Janakota: Weather


This is my take on Daniel Sell’s Six Dimensional Weather for my jungle island setting of Janakota. I’ve made a few tweaks of my own, but the idea is the same: you pick a spot and begin rolling to generate weather. Travel across Janakota is supposed to be difficult, not least because of the chaotic weather. This generator reflects that.

I break down each day into six 4-hour Watches. This generator is intended to generate distinct weather for every Watch, not each day.

The default die is a d8. A result of 1 moves the weather a single hex upwards and subsequent results continue on clockwise. Results of 7 or greater keep you in the same hex. Some hexes specify a different die – larger dice make the hex stickier, the weather more persistent. Smaller dice make the weather more fleeting.

Some hexes are split. The top-left result applies during the day and the bottom-right result applies at night.

Some hexes have walls. If a result leads you into a wall, “slide” to the nearest hex. Some walls are marked by an X. Treat these the same as a roll of 7+. Some walls are marked by arrows – these can be traversed only in the direction indicated by the arrow.

All these rules contribute to the chaos – but some patterns do emerge. Sporestorms and Spiderblooms are rare but when they happen they’re likely to stick around for a while. Superblooms are rare and fleeting. Typhoons are uncommon and always in the midst of a deluge of rain.

Here’s a closer look at the types of weather on Janakota. A little context: you must roll equal to or less than a target number but above your Fatigue to succeed any given check. Resilience is essentially HP.

RainA light rain pelts down. It’s a bit tiring to deal with.+1 Fatigue
DownpourRain pours down. Rivers swell and most creatures seek shelter.+2 Fatigue, rivers impassable, resting impossible
TyphoonWind and rain assault the island. All but the most desperate shelter until it passes.+2 Fatigue, rivers impassable, resting impossible, tents useless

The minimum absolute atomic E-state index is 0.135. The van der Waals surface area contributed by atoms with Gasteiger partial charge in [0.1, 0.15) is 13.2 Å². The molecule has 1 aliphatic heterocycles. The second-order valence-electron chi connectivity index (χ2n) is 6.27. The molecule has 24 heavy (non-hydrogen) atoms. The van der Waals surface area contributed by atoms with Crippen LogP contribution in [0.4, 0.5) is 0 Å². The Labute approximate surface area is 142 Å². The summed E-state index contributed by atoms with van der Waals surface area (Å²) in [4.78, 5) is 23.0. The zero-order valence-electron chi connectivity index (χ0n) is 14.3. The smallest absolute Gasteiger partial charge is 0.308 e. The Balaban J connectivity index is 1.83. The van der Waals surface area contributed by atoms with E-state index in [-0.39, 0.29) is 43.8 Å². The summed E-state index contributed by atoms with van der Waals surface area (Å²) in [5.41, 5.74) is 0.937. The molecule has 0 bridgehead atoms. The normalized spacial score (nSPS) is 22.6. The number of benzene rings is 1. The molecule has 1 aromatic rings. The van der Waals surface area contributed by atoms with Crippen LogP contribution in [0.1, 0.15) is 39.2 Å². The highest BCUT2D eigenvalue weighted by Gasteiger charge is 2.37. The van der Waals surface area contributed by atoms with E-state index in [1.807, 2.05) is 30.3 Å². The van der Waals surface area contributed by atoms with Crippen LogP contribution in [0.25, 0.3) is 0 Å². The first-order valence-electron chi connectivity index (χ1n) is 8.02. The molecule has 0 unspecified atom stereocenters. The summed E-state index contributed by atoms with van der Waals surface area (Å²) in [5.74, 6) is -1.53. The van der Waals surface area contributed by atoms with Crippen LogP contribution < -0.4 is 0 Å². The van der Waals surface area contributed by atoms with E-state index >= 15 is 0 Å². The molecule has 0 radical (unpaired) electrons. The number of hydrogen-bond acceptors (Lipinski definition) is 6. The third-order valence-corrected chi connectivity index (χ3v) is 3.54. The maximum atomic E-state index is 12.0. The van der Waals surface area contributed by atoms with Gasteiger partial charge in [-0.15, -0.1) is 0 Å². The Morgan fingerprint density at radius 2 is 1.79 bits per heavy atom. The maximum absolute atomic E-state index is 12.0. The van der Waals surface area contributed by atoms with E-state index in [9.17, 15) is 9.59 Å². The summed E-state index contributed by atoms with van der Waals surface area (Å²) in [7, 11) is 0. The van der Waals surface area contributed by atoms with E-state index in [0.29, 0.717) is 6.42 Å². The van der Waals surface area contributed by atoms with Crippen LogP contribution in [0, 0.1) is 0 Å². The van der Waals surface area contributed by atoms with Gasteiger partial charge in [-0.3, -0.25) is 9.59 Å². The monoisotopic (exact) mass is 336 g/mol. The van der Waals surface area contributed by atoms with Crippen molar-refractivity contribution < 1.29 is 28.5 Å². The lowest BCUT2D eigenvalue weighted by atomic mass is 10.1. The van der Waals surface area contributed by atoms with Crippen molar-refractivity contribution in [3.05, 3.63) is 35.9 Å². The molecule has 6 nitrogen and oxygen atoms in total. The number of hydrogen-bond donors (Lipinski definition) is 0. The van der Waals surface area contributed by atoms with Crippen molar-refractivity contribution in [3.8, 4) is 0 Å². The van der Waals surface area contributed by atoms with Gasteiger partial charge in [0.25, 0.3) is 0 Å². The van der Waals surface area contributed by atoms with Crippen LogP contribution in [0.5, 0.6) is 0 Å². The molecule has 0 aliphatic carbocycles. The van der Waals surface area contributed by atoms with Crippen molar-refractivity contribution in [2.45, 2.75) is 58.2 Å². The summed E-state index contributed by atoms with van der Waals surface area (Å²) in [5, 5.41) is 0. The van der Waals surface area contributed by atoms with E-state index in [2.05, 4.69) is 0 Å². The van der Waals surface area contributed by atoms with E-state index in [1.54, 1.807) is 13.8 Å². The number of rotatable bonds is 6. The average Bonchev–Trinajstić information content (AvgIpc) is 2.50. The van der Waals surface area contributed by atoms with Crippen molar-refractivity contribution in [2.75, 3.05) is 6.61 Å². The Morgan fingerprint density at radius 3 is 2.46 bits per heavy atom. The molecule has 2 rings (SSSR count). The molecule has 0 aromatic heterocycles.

WindHeavy wind scours the landscape.+1 Fatigue
FogA thick fog hangs to the ground. Navigation is difficult.+1 Fatigue per 5 km traveled
AshA cloud of choking volcanic ash descends on the area.+1 Fatigue and -1 Resilience per 5 km traveled
ClearClear skies – a beautiful sight!None
Burning SunThe sun scorches your skin.+1 Fatigue
Dead AirThe air is hot, still, and muggy. Bugs swarm everywhere.+1 Fatigue, -1 Resilience
SuperbloomEverything in the area sprouts blooms. Plants, tree stumps, creatures.???
SporestormA storm of fungal spores overtakes the area.???
SpiderbloomA mass of floating spiders rides the wind.???

Superblooms, Sporestorms and Spiderblooms require a bit more thought. I want them to have a much more significant impact on the world than the other types of weather.

And here’s a week’s worth of random generation. The weather soon turns to torrential rain and gets dangerously close to a typhoon before settling into an extended Sporestorm.

MondayFogRainClearClear SkiesDead AirDead Air
TuesdayDead AirRainDownpourDownpourRainRain

The last critical piece of this system is gear. Gear to protect yourself from all this nasty weather. Here are a few examples.

CloakA simple waterproofed cloak.Prevents 1 Fatigue from rain unless resting.
Feather-CoatA coat of giant feathers. Very waterproof.Prevents 2 Fatigue from rain unless resting.
TentA small, burly shelter.Prevents all Fatigue from rain while resting.
SunjellyA pouch of sweet-smelling jelly to be smeared on the skin.Prevents all Fatigue from sunburn.
BugjellyA pouch of sharp-smelling jelly to be smeared on the skin.Prevents all Fatigue and Resilience loss from bug bites.
AshmaskA face covering of finely woven fibers.Prevents all Resilience loss from ash.

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